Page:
We sense some data at a certain time and place, and our brain builds these sensations in certain forms. Imagine that you go to a universe that you have no idea of, that you can go through experiences that you had never encountered before (the world must feel like this when we are born). We would group together all colors, sounds and tastes that we sense, we would relate these with the abstract concepts on our minds and express them with certain symbols. When we make this grouping, whether we notice or not, our brain assembles logical relations on its own. For example, we categorize similar things by making a similarity correlation between them. When we talk about a black wall, we actually know that it is not the same black because the environmental conditions change continuously. Still, one must find an ideal average which renders all those different blacks as similar. If these “averages” did not exist, we would not be able to communicate or even survive. When one said ‘black’, one might have meant a totally different sensation, for example the one that relates to orange, and this would have made things quite difficult. It is important to underline that there is a “transitive” relationship here. The thing that you call ‘black’ at that moment might be a gray that I perceive at the same moment. Even though the possibility of it being orange is relatively lower, these are different sense-contents that have totally different color fields.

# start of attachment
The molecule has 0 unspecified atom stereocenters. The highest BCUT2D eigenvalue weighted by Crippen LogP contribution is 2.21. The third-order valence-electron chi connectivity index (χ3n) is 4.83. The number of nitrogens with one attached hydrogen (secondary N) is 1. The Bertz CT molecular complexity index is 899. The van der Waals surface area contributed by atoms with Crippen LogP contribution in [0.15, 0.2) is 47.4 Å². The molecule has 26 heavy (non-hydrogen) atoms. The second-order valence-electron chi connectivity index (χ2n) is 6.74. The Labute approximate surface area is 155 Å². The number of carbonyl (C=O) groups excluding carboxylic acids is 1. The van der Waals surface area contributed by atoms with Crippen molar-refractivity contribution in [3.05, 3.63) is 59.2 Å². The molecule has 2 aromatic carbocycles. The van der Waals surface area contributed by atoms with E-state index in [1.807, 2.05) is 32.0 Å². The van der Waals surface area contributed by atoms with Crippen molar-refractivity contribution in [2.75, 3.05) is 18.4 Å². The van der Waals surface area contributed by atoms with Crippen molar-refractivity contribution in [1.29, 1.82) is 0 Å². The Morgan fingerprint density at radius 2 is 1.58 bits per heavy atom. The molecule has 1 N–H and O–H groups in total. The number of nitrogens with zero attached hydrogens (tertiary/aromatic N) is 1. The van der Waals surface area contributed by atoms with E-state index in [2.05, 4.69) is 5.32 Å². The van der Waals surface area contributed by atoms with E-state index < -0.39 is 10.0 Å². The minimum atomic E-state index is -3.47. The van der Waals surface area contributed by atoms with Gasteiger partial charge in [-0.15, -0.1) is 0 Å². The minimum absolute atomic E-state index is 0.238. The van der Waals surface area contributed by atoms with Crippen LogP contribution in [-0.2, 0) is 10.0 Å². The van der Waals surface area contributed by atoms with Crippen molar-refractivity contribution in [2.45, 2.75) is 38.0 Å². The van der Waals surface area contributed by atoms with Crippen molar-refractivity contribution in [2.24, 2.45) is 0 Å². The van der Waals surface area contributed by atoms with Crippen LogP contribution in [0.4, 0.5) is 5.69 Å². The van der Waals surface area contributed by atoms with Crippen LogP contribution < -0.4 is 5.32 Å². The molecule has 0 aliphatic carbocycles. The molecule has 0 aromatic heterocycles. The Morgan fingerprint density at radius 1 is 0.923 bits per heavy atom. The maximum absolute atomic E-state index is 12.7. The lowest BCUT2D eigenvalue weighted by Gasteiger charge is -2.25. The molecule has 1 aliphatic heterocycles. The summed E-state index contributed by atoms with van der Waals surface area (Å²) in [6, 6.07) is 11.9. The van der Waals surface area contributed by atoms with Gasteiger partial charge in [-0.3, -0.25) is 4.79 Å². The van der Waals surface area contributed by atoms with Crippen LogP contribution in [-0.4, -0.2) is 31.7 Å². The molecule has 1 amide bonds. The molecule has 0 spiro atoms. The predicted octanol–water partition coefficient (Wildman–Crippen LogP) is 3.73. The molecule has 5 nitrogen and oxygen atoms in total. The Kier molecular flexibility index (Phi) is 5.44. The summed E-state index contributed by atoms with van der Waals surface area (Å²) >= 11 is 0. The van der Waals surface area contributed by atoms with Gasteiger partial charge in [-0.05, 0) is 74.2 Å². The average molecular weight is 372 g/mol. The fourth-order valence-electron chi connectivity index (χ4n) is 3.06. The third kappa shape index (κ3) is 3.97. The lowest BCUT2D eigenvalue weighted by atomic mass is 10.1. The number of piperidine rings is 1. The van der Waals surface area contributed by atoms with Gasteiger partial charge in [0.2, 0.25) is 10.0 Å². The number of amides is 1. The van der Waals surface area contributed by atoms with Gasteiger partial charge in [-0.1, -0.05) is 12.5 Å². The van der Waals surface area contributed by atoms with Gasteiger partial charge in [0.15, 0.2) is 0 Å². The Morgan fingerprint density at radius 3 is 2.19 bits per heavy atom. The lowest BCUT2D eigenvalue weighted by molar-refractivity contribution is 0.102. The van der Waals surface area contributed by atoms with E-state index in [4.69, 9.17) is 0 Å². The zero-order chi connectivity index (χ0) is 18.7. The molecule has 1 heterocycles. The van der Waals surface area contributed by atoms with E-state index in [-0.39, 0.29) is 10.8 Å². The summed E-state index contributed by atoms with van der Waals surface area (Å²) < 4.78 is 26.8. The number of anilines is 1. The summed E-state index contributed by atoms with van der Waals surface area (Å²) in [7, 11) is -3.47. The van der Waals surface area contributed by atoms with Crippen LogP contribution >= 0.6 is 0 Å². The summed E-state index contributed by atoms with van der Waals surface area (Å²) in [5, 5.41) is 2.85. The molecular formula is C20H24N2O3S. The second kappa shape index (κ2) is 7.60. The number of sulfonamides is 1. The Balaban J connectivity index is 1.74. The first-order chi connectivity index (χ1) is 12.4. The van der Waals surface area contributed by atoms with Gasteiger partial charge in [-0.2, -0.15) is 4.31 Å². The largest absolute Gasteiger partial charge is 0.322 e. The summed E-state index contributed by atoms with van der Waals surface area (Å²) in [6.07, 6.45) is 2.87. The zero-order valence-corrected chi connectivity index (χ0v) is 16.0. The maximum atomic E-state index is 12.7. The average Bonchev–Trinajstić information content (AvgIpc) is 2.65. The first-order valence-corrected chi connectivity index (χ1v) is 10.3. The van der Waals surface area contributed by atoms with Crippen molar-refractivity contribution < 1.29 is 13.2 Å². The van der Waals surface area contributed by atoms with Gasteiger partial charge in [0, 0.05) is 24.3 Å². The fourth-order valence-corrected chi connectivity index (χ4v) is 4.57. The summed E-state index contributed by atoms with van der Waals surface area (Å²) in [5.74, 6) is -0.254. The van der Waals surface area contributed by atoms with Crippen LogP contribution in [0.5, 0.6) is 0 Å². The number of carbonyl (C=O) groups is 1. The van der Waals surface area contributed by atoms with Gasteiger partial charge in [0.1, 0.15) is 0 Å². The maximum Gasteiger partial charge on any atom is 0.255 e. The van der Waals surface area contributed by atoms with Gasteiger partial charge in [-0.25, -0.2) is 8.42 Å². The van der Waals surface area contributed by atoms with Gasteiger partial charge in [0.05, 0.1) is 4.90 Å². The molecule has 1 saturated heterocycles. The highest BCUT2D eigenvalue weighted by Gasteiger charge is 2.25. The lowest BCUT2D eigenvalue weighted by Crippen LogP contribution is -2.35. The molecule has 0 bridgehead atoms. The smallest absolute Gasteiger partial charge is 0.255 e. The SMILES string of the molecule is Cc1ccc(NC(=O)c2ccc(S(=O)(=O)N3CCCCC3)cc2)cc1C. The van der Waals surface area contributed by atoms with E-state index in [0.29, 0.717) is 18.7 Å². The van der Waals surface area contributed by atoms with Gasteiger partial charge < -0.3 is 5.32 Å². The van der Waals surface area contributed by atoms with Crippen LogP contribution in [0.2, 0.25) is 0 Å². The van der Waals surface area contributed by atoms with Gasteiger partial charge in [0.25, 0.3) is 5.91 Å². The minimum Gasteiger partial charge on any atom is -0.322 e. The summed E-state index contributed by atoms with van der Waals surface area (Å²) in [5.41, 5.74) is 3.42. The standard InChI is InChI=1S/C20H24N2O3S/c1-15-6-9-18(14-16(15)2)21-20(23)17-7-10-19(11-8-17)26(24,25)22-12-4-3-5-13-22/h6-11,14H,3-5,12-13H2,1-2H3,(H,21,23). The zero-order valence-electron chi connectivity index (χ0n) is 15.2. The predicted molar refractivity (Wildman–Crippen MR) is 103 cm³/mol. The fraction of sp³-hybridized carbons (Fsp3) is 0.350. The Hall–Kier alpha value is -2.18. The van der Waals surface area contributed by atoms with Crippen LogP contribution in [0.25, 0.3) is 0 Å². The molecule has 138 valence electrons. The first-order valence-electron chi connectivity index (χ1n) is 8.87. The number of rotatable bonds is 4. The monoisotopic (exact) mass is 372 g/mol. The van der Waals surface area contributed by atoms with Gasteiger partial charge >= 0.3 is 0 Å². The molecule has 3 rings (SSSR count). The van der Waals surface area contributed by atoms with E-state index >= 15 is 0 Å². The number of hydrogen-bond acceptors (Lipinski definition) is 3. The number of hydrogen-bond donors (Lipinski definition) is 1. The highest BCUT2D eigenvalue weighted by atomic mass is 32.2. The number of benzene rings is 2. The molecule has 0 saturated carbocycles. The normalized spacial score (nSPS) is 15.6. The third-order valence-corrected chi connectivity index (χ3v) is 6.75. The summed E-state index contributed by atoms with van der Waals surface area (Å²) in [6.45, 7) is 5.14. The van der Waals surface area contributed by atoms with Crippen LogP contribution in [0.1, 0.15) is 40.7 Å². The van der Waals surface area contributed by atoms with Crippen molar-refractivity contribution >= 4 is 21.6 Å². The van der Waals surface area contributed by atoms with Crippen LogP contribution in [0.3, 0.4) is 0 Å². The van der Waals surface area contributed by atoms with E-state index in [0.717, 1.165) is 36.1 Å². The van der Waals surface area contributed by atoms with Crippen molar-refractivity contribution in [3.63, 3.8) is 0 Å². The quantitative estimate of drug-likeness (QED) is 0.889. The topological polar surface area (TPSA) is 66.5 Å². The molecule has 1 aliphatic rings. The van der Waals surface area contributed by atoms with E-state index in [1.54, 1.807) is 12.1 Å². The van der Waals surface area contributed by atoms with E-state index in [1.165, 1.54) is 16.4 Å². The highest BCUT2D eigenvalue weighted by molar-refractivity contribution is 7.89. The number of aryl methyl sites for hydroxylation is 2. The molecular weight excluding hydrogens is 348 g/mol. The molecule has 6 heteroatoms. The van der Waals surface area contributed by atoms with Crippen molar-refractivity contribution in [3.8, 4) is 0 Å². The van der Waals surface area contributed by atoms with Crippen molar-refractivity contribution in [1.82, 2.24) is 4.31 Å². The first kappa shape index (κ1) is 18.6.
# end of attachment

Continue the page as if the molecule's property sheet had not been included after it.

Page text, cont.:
A. J. Ayer defines the objects as “logical constructions out of sense-contents”[2]. It is how we call all different sense-contents “black”. Thus, when we state that we see a table, we are actually making an odd statement because a table is not a tangible thing that can be seen or held. We talk in this manner to make life easier. We would be baffled if someone seriously asked us to “show the table”. We could only mention colors, shapes, geometrical relationships, textures, sense-contents that we were able to group together or things that we are able to talk about. However, none of these are a table. If we were to ask a scientist, he/she would probably say something like “there is no table here, there is a restless molecular mass”, and would build an even more abstract model that is incompatible with all of our intuitions. Thus, we “build” things like table, chair, painting with sense-contents that are external to our bodies, through logical patterns on our minds. In order not to be misunderstood, I would like to underline that this situation does not relate to the Platonist ideas that assert the world is nothing more than an illusion. On the contrary, we build objects with the data that we gather from the physical world. But it is important to grasp that these are our patterns. At most times the things that we talk about are not the physical objects themselves, but their impact on us. When we are exposed to an external factor that distorts the mind’s logical structure (for example when you are on anesthetics), the thing that we call a table disappears, and we form different things with different sensations. Another important point to make is that this is not a psychological but a physical situation. This situation is as physical as the fact that two cameras will never be able to show the same image because their positions and timings are always different.